Inverse dynamics models: Our method is closely related to recent work on learned inverse dynamics models (Pathak et al., 2018; Nair et al., 2017a). These works train inverse dynamics models without expert demonstrations by self-supervision. However since these methods are based on random exploration they rely on high level control policies, structured exploration, and short horizon tasks. Torabi et al. (2018) also train an inverse dynamics model to learn an unconditional policy. Their method, however, uses supervised learning, and does not outperform BC.

Multi-task off-policy reinforcement learning: Our approach is related to recent work that learns a family of policies, with a shared pool of experiences (Sutton et al., 2011; Andrychowicz et al., 2017; Cabi et al., 2017; Riedmiller et al., 2018). This allows for sparse reward tasks to be solved faster, when paired with related dense reward tasks. Cabi et al. (2017) and Riedmiller et al. (2018) require the practitioner to design a family of tasks and reward functions related to the task of interest. In this paper, we circumvent the need of auxiliary task design via imitation.

fD-style methods: When demonstration actions are available, one can embed the expert demonstrations into the replay memory (Hester et al., 2017; Vecerík et al., 2017). Through off-policy learning, the demonstrations could lead to better exploration. This is similar to our approach as detailed in sec 2.2. We, however, eliminate the need for expert actions through high-fidelity imitation.

For a tabular comparison of the different imitation techniques, please refer to Table 2 in the Appendix.

5 Conclusions and Future Work

In this paper, we introduced MetaMimic, a method to 1) train a high-fidelity one-shot imitation policy, and to 2) efficiently train a task policy. MetaMimic employs the largest neural network trained via RL, and works from vision, without the need of expert actions. The one-shot imitation policy can generalize to unseen trajectories and can mimic them closely. Bootstrapping on imitation experiences, the task policy can quickly outperform the demonstrator, and is competitive with methods that receive privileged information.

The framework presented in this paper can be extended in a number of ways. First, it would be exciting to combine this work with existing methods for learning third-person imitation rewards (Sermanet et al., 2016, 2018; Aytar et al., 2018). This would bring us a step closer to how humans imitate: By watching other agents act in the environment. Second, it would be exciting to extend MetaMimic to imitate demonstrations of a variety of tasks. This may allow it to generalize to demonstrations of unseen tasks.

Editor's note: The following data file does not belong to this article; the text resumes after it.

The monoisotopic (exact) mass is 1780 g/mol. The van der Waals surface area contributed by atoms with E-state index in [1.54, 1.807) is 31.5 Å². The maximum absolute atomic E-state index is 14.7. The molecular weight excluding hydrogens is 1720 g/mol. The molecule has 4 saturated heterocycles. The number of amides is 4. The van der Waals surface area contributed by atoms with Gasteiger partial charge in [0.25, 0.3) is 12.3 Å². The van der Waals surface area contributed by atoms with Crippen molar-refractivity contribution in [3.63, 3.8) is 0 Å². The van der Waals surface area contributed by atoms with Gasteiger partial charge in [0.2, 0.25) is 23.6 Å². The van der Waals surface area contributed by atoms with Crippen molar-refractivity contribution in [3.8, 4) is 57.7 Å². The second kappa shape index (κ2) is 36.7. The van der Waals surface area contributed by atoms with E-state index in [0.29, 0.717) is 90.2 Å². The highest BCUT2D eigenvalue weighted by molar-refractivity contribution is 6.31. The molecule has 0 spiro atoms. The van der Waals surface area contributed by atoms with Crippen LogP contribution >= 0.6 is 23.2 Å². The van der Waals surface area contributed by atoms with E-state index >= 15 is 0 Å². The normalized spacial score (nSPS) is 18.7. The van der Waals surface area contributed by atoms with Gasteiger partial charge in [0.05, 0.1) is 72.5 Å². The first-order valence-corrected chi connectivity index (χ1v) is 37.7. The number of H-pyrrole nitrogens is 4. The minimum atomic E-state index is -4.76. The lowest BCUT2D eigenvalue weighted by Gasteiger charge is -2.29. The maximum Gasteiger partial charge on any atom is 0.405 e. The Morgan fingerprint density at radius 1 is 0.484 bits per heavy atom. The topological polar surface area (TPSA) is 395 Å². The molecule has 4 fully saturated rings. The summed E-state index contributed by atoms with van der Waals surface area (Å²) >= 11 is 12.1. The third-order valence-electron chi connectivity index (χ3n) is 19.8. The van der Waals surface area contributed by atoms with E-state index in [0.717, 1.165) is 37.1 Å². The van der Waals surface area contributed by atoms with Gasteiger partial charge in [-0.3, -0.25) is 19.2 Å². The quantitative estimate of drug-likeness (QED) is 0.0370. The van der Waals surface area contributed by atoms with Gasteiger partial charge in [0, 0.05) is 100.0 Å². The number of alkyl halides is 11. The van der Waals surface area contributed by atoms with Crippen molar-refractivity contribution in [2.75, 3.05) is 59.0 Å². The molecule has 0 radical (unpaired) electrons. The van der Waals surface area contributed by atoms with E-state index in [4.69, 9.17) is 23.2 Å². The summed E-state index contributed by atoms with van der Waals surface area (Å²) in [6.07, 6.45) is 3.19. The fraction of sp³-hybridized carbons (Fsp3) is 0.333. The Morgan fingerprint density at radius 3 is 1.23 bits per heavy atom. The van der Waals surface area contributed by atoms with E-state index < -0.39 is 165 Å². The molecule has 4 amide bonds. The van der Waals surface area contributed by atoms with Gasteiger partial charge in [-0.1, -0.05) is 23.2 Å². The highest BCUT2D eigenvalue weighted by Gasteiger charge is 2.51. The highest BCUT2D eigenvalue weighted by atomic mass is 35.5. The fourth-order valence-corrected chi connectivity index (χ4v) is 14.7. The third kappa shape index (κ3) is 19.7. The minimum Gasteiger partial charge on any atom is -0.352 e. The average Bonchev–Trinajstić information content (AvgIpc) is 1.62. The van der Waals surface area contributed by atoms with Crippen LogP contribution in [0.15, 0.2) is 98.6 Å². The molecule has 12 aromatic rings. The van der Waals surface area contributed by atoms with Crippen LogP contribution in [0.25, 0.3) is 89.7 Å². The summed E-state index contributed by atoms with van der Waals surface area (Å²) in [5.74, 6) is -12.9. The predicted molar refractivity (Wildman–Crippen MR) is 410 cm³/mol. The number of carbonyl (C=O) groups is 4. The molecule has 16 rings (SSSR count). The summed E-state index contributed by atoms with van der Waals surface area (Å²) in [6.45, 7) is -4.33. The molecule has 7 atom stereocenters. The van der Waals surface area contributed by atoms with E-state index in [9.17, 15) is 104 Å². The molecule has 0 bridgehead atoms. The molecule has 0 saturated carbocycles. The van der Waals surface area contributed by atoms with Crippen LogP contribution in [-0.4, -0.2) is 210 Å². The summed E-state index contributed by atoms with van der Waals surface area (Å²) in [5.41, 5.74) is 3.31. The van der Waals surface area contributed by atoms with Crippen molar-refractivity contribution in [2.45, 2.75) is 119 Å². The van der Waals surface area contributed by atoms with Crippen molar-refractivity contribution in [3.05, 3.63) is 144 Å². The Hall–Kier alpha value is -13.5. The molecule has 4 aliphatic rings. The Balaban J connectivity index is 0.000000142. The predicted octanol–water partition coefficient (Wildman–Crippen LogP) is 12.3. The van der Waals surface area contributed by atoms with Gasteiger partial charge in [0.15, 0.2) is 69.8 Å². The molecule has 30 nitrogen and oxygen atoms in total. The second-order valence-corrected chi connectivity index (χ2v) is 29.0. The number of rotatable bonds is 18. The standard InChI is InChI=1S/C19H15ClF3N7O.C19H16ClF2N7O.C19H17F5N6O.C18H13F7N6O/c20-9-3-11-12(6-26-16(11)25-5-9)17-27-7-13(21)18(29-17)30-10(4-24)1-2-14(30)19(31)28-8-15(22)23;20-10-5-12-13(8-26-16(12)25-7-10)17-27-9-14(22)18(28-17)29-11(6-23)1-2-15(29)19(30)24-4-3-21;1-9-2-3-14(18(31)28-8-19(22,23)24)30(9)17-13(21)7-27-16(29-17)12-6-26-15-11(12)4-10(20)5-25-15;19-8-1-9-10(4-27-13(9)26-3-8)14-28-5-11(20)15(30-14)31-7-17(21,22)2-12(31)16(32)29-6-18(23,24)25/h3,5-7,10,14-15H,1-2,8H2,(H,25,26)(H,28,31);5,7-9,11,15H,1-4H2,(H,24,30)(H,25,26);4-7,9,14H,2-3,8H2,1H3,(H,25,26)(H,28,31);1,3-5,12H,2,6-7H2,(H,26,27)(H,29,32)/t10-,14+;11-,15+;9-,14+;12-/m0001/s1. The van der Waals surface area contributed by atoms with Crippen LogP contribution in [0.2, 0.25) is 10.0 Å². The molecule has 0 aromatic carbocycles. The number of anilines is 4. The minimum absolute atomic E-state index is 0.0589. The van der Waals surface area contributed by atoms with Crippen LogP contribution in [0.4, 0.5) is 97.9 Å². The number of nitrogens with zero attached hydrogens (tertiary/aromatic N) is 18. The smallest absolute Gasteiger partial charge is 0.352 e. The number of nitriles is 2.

To improve the ease of application of MetaMimic to robotic tasks, it would be desirable to address the question of how to relax the initialization constraints for high-fidelity imitation; specifically not having to set the initial agent observation to be close to the initial demonstration observation.

References

Appendix A Additional Algorithm Details

  Given:
  • an off-policy RL algorithm

  • a replay buffer

  Initialize
  for  do
     Sample transitions from to make a minibatch .
     Perform on update step using and .
  end for
Algorithm 2 Imitation Learner
  Given:
  • an experience replay memory

  Initialize memory
  for  do
     for  to  do
        Sample action from task policy:
        Execute action and observe new state , and reward
        Store transition in memory
     end for
  end for
Algorithm 3 Task Actor
  Given:
  • an off-policy RL algorithm

  • a replay buffer

  Initialize
  for  do
     Sample transitions from to make a minibatch .
     Perform on update step using and .
  end for
Algorithm 4 Task Learner

Appendix B Hyperparameters

Table 1

lists the hyperparameters used for the experiments.

Parameters Values Comments
Image Width 128 Did not tune
Image Height 128 Did not tune
D4PG Parameters
0 Important
100 Important
101 Did not tune
N step 5 Did not tune
Actor learning rate loguniform([5e-5, 2e-4])
Critic learning rate loguniform([5e-5, 2e-4])
Optimizer Adam Kingma & Ba (2014) Did not tune
Batch size 64 Did not tune
Target update period 100 Did not tune
Discount factor () 0.99 Did not tune
Replay capacity 1e6 Did not tune
Imitation Parameters
Early termination cutoff 0.5 Important
Pixel reward coefficient () 15